Local Builder Leaves HBA

Mark Marcoplos gave me permission to post this letter to the president of the Home Builders Association. It speaks volumes and most eloquently.

Marcoplos Construction

February 9, 2005

Dear President Burgess,

After much deliberation, I have decided not to renew my membership in the Home Builders Association.

From my perspective, the long-term viability of our communities, our economy, and our health is in danger. Our society embraces short-term profit-seeking at the expense of human needs, environmental protection, and a sustainable economic framework.

At the forefront of this short-sighted approach is the Home Builders Association. Whether the issue is building along fragile coastal areas in North Carolina, building housing developments in the Florida Everglades, or battling regulations that would help curtail urban sprawl, the HBA is consistently advocating for whatever will allow more building with less barriers and more profits.

Water and air quality issues are not a priority. Global warming merits no concern. Huge national debt for misguided military adventures is supported. The HBA is a huge spender in political races, mainly supporting candidates that ignore data revealing the unsustainability of our current economic and environmental practices in favor of whatever fattens the wallets of their supporters.

On a positive note, the HBA has become involved in the Green Building movement. Unfortunately, the aspects of green building that apply to sustainable land use and healthy communities are given short shrift. It appears that the HBA advocates destroying Everglades habitat and building homes there which use 5% less energy than the norm and calling that progress.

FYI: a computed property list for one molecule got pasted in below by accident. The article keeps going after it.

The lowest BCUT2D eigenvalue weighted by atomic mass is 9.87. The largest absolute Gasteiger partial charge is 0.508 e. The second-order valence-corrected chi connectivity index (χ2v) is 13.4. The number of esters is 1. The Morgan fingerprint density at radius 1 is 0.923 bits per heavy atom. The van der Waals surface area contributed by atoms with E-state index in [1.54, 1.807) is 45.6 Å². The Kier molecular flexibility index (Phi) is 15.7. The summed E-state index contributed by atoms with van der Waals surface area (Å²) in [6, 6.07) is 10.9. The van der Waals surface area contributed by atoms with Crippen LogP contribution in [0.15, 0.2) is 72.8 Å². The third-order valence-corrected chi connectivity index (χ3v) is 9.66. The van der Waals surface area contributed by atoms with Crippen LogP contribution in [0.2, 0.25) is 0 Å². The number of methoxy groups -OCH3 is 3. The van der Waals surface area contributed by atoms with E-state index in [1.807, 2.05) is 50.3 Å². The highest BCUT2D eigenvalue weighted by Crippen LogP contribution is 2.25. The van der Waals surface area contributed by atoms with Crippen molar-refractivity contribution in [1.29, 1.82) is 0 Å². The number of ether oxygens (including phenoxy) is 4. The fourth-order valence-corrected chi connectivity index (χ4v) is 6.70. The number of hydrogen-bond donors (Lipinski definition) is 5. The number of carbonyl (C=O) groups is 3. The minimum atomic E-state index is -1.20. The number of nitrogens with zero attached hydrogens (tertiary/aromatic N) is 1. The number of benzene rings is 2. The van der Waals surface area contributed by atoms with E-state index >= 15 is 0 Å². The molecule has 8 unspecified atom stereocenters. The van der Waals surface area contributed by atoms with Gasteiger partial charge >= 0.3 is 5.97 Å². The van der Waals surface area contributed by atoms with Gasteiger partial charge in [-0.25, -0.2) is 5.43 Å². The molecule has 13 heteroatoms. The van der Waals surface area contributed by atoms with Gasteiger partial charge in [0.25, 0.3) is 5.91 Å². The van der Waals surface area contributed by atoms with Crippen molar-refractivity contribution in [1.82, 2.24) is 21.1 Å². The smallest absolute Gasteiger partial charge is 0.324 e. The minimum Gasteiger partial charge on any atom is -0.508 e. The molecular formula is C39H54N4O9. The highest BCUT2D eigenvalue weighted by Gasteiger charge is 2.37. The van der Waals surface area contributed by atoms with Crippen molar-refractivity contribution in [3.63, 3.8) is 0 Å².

In the end, it is as simple as the fact that the values of the HBA and the values of my customers are at odds. My customers value environmentally-sound construction, careful community planning, paying workers a fair, living wage, and sound economic policies with the health of future generations in mind. They would like to see a future in which the United States pursues global cooperation, communities are valued over corporate profits, workers are respected, and the natural world is protected. This is just the opposite of the policies advocated by those who receive strong financial and political support from the HBA.

I appreciate the help I have received from Nick Tennyson over the years. But I can no longer support an organization which is actively working for a future that threatens my children and future generations.

Mark Marcoplos




I agree with 80%+ of your letter but I think you could effect change better as an HBA member than as an outcast.

Early in my life, I quit churches that did not agree with my personal philosphy but since then I have matured & I quietly try to change organizations from within.


A well written letter to which I can agree with, but like Jack was implying, unfortunately just leaving the HBA does not do anything to get on a path towards progress. I'd like to steer discussion towards what can be done to remedy the problem. How can the Home Builders Association and the independent developers who form it's agenda be influenced to change the organization's focus to work towards sustainability? And what of the consumer? What can be done to show the average Joe Shmoe that ecologically sound building in places actually suited for home construction are not only preferable, but should be given priority consideration over the elements that seem to be taking priority in today's housing market?

One suggestion is to encourage your local Planning Depts and Boards to adopt plan review criteria that include sustainable characteristics, such as site plans that minimize stormwater runoff, use of non-invasive plants, access to public transportation, inclusion of bikepaths, open spaces, etc.


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